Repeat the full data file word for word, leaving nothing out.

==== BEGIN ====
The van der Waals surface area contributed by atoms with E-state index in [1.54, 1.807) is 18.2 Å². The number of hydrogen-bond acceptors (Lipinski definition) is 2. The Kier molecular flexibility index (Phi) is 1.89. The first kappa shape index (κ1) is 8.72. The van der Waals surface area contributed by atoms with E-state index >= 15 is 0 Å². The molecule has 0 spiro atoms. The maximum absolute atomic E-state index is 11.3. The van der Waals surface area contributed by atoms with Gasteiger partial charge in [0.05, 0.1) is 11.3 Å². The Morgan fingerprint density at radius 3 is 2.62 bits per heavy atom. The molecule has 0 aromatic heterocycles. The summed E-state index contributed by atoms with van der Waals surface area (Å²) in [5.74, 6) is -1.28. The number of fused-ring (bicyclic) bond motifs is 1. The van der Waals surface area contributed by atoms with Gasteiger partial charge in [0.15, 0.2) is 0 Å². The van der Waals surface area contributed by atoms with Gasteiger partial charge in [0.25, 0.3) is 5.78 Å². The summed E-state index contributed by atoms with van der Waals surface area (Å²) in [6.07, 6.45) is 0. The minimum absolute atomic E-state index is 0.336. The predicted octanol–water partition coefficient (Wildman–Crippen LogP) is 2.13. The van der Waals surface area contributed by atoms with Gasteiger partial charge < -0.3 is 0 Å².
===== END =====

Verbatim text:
The van der Waals surface area contributed by atoms with E-state index in [1.54, 1.807) is 18.2 Å². The number of hydrogen-bond acceptors (Lipinski definition) is 2. The Kier molecular flexibility index (Phi) is 1.89. The first kappa shape index (κ1) is 8.72. The van der Waals surface area contributed by atoms with E-state index >= 15 is 0 Å². The molecule has 0 spiro atoms. The maximum absolute atomic E-state index is 11.3. The van der Waals surface area contributed by atoms with Gasteiger partial charge in [0.05, 0.1) is 11.3 Å². The Morgan fingerprint density at radius 3 is 2.62 bits per heavy atom. The molecule has 0 aromatic heterocycles. The summed E-state index contributed by atoms with van der Waals surface area (Å²) in [5.74, 6) is -1.28. The number of fused-ring (bicyclic) bond motifs is 1. The van der Waals surface area contributed by atoms with Gasteiger partial charge in [0.15, 0.2) is 0 Å². The van der Waals surface area contributed by atoms with Gasteiger partial charge in [0.25, 0.3) is 5.78 Å². The summed E-state index contributed by atoms with van der Waals surface area (Å²) in [6.07, 6.45) is 0. The minimum absolute atomic E-state index is 0.336. The predicted octanol–water partition coefficient (Wildman–Crippen LogP) is 2.13. The van der Waals surface area contributed by atoms with Gasteiger partial charge < -0.3 is 0 Å².